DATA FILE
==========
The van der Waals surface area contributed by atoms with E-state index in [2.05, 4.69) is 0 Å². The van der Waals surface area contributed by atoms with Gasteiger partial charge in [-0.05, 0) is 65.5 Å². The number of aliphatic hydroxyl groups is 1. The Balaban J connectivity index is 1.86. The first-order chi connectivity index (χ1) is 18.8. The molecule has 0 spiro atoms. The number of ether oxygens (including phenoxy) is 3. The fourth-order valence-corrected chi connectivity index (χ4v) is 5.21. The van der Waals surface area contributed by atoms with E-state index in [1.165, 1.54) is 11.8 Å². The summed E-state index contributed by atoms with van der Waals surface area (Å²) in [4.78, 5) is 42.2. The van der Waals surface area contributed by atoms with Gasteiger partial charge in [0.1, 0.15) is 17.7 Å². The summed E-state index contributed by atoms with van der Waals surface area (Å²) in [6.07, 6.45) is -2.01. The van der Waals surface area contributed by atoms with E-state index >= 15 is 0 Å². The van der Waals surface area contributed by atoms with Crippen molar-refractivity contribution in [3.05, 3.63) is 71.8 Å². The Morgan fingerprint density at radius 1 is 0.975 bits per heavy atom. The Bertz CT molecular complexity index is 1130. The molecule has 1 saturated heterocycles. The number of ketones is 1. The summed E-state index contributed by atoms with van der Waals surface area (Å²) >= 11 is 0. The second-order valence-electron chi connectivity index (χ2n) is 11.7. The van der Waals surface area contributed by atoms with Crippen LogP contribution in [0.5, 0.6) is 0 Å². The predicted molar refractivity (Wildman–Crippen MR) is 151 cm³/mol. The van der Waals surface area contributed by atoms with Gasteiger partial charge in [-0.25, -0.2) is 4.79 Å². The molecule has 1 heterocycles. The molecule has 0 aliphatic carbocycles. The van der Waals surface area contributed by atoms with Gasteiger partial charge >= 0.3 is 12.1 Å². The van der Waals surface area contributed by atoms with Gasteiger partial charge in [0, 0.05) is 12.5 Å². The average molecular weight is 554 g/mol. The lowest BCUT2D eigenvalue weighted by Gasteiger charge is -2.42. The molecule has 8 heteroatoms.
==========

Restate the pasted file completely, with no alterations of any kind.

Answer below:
The van der Waals surface area contributed by atoms with E-state index in [2.05, 4.69) is 0 Å². The van der Waals surface area contributed by atoms with Gasteiger partial charge in [-0.05, 0) is 65.5 Å². The number of aliphatic hydroxyl groups is 1. The Balaban J connectivity index is 1.86. The first-order chi connectivity index (χ1) is 18.8. The molecule has 0 spiro atoms. The number of ether oxygens (including phenoxy) is 3. The fourth-order valence-corrected chi connectivity index (χ4v) is 5.21. The van der Waals surface area contributed by atoms with E-state index in [1.165, 1.54) is 11.8 Å². The summed E-state index contributed by atoms with van der Waals surface area (Å²) in [4.78, 5) is 42.2. The van der Waals surface area contributed by atoms with Gasteiger partial charge in [0.1, 0.15) is 17.7 Å². The summed E-state index contributed by atoms with van der Waals surface area (Å²) in [6.07, 6.45) is -2.01. The van der Waals surface area contributed by atoms with E-state index >= 15 is 0 Å². The van der Waals surface area contributed by atoms with Crippen molar-refractivity contribution in [3.05, 3.63) is 71.8 Å². The Morgan fingerprint density at radius 1 is 0.975 bits per heavy atom. The Bertz CT molecular complexity index is 1130. The molecule has 1 saturated heterocycles. The number of ketones is 1. The summed E-state index contributed by atoms with van der Waals surface area (Å²) >= 11 is 0. The second-order valence-electron chi connectivity index (χ2n) is 11.7. The van der Waals surface area contributed by atoms with Crippen LogP contribution in [0.5, 0.6) is 0 Å². The predicted molar refractivity (Wildman–Crippen MR) is 151 cm³/mol. The van der Waals surface area contributed by atoms with Gasteiger partial charge in [-0.25, -0.2) is 4.79 Å². The molecule has 1 heterocycles. The molecule has 0 aliphatic carbocycles. The van der Waals surface area contributed by atoms with Gasteiger partial charge >= 0.3 is 12.1 Å². The van der Waals surface area contributed by atoms with Gasteiger partial charge in [0, 0.05) is 12.5 Å². The average molecular weight is 554 g/mol. The lowest BCUT2D eigenvalue weighted by Gasteiger charge is -2.42. The molecule has 8 heteroatoms.